And, family is most important, kin or not.


Chef has a powerhouse of actors. Before this film, I didn’t know Jon Favreau, but I developed a deep respect for his art. I was pleasantly surprised with the actors in supporting and cameo roles, too. Check the full cast right here.

And to top it off, it has an amazing soundtrack. It features the lively beat of rumba, as well as soul and blues tracks from Marvin Gaye and Gary Clark Jr. The music lends an excellent layer of emotion and color to the film.

I recommend for families to watch it. It doesn’t matter the season. It would be quality time anytime you choose to watch Chef.

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Getting the Courage to Be Yourself, Because Everyone Else is Taken

Be Yourself, Everyone Else is Taken

One great advantage of living in our time is that you can be whoever you want to be. It’s also one of the greatest ironies, since most decide to be just like everyone else. You can say that your influences, the media, and this converging world confuse you more than they bring clarity to who you should become. It may be really hard to be yourself when your perceptions are constantly being shaped by trends and influenced by what’s popular.


Humans tend to conform. We discovered early on that it can help us survive. It’s like if you stand out so much, you risk exposing yourself to danger, pain or hurt. And so the self, the one that’s truly and uniquely you, may find it very difficult to come out. You fear judgement and rejection. You want safety. You’d want to feel secure. And so you conform. Some people have mastered the art of conforming so well, it’d make you wonder if they ever hate themselves for it. And,  would they ever forgive themselves for giving up on the self that they can become?

Again, as in most things in life, it’s a  trade-off between security and freedom.


But, is it really? Can’t you have the courage to be who you really are?

This talk by Bruce Cairnie, highlights three things that can give you courage to be yourself. He talks about self-worth, self-love and the ability to recognize a need for growth. These beautiful concepts will help you realize how in very simple ways, you can construct or maybe redeem yourself.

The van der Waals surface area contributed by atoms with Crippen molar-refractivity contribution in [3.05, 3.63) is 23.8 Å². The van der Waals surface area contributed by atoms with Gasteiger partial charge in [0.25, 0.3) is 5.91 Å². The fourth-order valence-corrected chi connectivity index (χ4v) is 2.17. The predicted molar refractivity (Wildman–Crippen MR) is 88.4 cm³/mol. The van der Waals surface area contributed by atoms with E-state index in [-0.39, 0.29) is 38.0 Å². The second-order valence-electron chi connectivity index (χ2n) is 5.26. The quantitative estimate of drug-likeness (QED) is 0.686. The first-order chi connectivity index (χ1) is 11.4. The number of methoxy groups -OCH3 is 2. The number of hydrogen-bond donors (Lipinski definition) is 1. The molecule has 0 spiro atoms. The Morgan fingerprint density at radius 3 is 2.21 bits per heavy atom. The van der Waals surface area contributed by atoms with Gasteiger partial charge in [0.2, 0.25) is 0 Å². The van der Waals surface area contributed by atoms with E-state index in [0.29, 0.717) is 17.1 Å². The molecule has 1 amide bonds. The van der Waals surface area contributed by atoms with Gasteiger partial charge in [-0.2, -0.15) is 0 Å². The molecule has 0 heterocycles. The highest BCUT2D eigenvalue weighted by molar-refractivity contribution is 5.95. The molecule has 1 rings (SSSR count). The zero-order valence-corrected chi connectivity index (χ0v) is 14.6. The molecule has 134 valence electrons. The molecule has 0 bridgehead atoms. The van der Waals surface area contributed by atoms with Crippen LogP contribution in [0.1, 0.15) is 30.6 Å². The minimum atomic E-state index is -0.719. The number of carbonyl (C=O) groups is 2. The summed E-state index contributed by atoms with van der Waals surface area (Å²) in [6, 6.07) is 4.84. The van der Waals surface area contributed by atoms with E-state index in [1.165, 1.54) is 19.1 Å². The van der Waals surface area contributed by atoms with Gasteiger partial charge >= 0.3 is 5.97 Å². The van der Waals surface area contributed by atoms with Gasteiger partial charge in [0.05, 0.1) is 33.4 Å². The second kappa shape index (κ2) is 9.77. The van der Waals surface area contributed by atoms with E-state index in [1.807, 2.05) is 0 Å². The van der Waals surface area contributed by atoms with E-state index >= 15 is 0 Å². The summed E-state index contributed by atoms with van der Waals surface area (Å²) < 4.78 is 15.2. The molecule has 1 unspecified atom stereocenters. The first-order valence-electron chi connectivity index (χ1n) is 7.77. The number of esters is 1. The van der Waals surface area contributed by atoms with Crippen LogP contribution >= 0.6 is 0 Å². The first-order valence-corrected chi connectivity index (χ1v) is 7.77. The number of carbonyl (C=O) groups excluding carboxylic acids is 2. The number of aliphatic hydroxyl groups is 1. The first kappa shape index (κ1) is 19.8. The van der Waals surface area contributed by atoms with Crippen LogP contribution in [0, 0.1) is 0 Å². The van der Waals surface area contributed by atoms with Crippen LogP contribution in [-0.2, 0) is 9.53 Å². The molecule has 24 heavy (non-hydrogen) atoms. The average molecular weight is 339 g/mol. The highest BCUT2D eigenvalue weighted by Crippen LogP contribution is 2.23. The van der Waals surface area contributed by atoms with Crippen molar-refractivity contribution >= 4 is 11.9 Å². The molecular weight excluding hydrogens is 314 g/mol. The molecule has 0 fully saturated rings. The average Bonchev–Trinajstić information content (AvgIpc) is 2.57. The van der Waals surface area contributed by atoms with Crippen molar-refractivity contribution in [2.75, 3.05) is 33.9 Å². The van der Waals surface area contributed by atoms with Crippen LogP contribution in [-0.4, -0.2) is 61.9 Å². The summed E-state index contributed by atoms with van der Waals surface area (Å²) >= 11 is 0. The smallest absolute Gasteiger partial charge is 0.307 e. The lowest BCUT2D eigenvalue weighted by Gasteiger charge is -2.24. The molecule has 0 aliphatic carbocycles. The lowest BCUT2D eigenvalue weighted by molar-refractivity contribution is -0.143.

Self-worth comes from the fact that you are here. You breathe, you live, you are. You’re worthy, you’re enough.

You're worthy, you're enough.And if you’ll only acknowledge those facts, then self-love will be easy on you. Self-love is recognizing your strengths, your accomplishments. It’s affirming the things that went well in your life, no matter how big or small they are. But it’s also about recognizing your weaknesses and imperfections, that you deserve the chance to change and grow.


You’re a work in progress. And you develop yourself in your own time, at your own pace, within the confines of an environment of your choice. If you’ve got self-love then you know, you got to give yourself the patience to become who you want to be, to let out that person who you truly wanted to become. To build up that courage to be yourself.

You're a Work in Progress

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Paterson – Of Those That We Long For and Those That We Take for Granted


I’m not that into poetry. And there were a couple of poets mentioned in the film that I never heard of before. But I really like how Paterson was presented. Every scene seemed to be full of meaning, each moment seemed to be necessary. This movie may be boring, slow-paced, or even a waste of time for others. But I guess, Paterson would just look away and chuckle on how natural and poetic those reactions were.

Meet Paterson